The logjam that has halted progress in dealing with PFAS, the toxic “forever chemicals” that plague communities across Michigan and the nation, is finally breaking up.
On October 27, Michigan Gov. Gretchen Whitmer ordered state government to discontinue the purchase of many PFAS-containing products, as encouraged by FLOW last month. In a message to the Governor’s environmental advisor, FLOW and PFAS activist Tony Spaniola wrote, “The purchase and use of materials containing PFAS is an obstacle to reducing their presence in the environment and to reducing human health and environmental exposure. Because state government is a major purchaser of goods, this reality provides an opportunity for Governor Whitmer to show the way for other governments and the business sector to reduce PFAS in the supply chain.”
In signing her October 27 executive directive, the Governor, whose support was critical in enacting health-protective state drinking water standards for PFAS last year, said, “PFAS are dangerous, man-made chemicals that pose a threat to our health. While this is a good step, we still have so much more to do to address these forever chemicals. We need to lead with science and work together to keep families safe and ensure Michigan continues leading the nation when it comes to protecting people from toxic contaminants.”
Nine days earlier, U.S. Environmental Protection Agency Administrator Michael Regan announced a national PFAS strategy, the first proposed comprehensive federal effort to curtail PFAS threats to human health and the environment. While winning praise for many provisions, the strategy has been criticized for failing to address contamination from military facilities like the former Wurtsmith Air Force Base near Oscoda.
The action message was also the centerpiece of a webinar co-hosted on October 21 by the Michigan League of Conservation Voters (MLCV) and FLOW. While MLCV introduced a toolkit for residents of communities affected by PFAS, U.S. Representative Debbie Dingell provided an update on her federal legislation, the PFAS Action Act.
PFAS are a class of more than 4,700 different chemicals, poly- and perfluoroalkyl substances. PFAS can take thousands of years to break down. PFAS are most dangerous when ingested by drinking or eating. PFAS have been linked to health effects such as impaired immune response, high cholesterol, and altered liver function. Other possible health effects include difficulty getting pregnant, kidney disease, heart disease, osteoarthritis, and some cancers.
The webinar was the second hosted by MLCV and FLOW in response to PFAS contamination confirmed in private drinking water wells in the Pine Grove neighborhood of East Bay Township near Traverse City in fall 2020. The contamination was found after state agencies decided to investigate groundwater near Cherry Capital Airport and a U.S. Coast Guard facility that used firefighting foams containing PFAS in training exercises for years. Residents of 18 homes in the Pine Grove neighborhood whose wells were contaminated with PFAS are now supplied with drinking water by Traverse City.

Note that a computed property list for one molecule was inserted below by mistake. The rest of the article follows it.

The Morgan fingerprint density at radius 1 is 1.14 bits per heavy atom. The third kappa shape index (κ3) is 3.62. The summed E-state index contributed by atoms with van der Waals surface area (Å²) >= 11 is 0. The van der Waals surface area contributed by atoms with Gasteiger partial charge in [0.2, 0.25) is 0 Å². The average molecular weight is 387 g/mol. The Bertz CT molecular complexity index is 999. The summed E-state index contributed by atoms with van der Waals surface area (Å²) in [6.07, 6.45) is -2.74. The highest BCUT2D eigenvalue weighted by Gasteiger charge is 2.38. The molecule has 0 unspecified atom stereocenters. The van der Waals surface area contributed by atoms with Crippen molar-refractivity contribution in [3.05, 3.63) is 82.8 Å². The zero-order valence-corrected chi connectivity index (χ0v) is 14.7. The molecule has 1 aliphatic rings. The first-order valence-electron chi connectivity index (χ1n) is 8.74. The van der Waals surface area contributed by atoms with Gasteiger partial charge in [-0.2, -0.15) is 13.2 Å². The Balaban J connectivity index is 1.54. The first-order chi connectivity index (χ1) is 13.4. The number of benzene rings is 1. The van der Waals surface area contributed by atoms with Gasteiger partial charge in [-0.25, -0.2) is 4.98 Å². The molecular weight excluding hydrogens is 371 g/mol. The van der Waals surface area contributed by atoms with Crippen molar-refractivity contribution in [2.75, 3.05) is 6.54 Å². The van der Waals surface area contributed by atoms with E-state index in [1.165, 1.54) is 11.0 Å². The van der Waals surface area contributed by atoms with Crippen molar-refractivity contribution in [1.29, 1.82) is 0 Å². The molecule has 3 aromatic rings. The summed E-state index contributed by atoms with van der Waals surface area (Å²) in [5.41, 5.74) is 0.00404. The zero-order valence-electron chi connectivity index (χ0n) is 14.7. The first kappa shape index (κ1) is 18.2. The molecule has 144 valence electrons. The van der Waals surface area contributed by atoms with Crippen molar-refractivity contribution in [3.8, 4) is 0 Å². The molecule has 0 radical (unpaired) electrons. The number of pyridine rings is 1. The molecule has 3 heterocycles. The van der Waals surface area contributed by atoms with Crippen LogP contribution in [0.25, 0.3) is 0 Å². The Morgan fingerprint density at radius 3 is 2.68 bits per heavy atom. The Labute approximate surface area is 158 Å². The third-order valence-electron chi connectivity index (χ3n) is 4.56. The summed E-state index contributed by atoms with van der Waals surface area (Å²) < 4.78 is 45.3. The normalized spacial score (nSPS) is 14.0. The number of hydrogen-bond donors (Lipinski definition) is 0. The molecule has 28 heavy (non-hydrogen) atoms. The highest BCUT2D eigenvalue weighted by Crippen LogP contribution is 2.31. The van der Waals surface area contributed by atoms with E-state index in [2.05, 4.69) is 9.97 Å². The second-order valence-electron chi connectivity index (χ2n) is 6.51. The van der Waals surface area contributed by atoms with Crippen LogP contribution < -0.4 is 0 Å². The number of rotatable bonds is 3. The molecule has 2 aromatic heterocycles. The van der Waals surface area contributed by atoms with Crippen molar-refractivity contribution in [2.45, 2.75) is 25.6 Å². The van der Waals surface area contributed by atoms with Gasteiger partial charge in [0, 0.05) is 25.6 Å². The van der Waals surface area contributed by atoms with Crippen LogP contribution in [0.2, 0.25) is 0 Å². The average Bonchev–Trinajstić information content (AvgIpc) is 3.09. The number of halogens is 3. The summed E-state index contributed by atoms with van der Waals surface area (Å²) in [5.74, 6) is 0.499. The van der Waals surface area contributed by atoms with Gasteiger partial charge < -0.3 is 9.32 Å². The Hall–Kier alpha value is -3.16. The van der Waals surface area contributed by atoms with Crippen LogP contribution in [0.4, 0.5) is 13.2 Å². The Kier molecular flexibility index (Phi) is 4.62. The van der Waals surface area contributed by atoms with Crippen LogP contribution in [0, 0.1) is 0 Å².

Controversy arose after it was learned that state officials waited eight months after commencing the investigation before notifying the affected residents. A citizens advisory group has now recommended that state officials should notify potentially affected residents as soon as the state commences a PFAS study.
FLOW provided updates on several issues related to the PFAS contamination in the Traverse City area:
- The Traverse City drinking water treatment plant has reported that quarterly testing of East Bay, the source of the city’s drinking water, has not detected PFAS, but testing of treated drinking water has shown low levels of a PFAS compound, PFOA, though below the state health standard.
- Cherry Capital Airport has submitted a grant application to the Federal Aviation Administration (FAA) for $1.25 million to begin cleaning up the plume of contamination.
- The FAA has issued an alert informing airports that the use of non-PFAS firefighting foams will be allowed, but none meet the current specification requirements. The FAA expects that the U.S. Navy will be providing a specification for a PFAS-free firefighting material by January 31, 2023, and the FAA looks to adopt this specification.
- Because the FAA agreed that PFAS firefighting foams do not need to be used in training exercises, Cherry Capital Airport’s use now should be zero unless there is an aircraft accident.
- The airport and Coast Guard are conducting further investigation of the PFAS-contaminated groundwater this fall, with results expected in early 2022, The study will include borings in the Pine Grove neighborhood.
Dingell’s PFAS Action Act, which passed the U.S. House 241-183 in July, would require EPA to take action to address two PFAS chemicals — PFOA and PFOS — through a number of regulatory provisions:
- Designating PFOA and PFOS as hazardous substances under the Comprehensive Environmental Response, Compensation, and Liability Act (Superfund).
- Designating PFOA and PFOS as hazardous air pollutants under the Clean Air Act.
- Requiring EPA to establish national drinking water standards for PFOA and PFOS.
- Requiring EPA to place discharge limits on industrial releases of PFAS.
- Providing $200 million annually for wastewater treatment.
- Prohibiting unsafe incineration of PFAS waste.
- Placing a moratorium on the introduction of new PFAS chemicals into commerce.
- Requiring comprehensive PFAS health testing.
- Creating a voluntary label for PFAS in cookware.
Dingell urged webinar participants to express support for the bill to Michigan’s U.S. Senators.
Leaders from communities impacted by PFAS recently announced the launch of the Great Lakes PFAS Action Network (GLPAN), a coalition led by impacted community members to create a unified voice for action on PFAS contamination.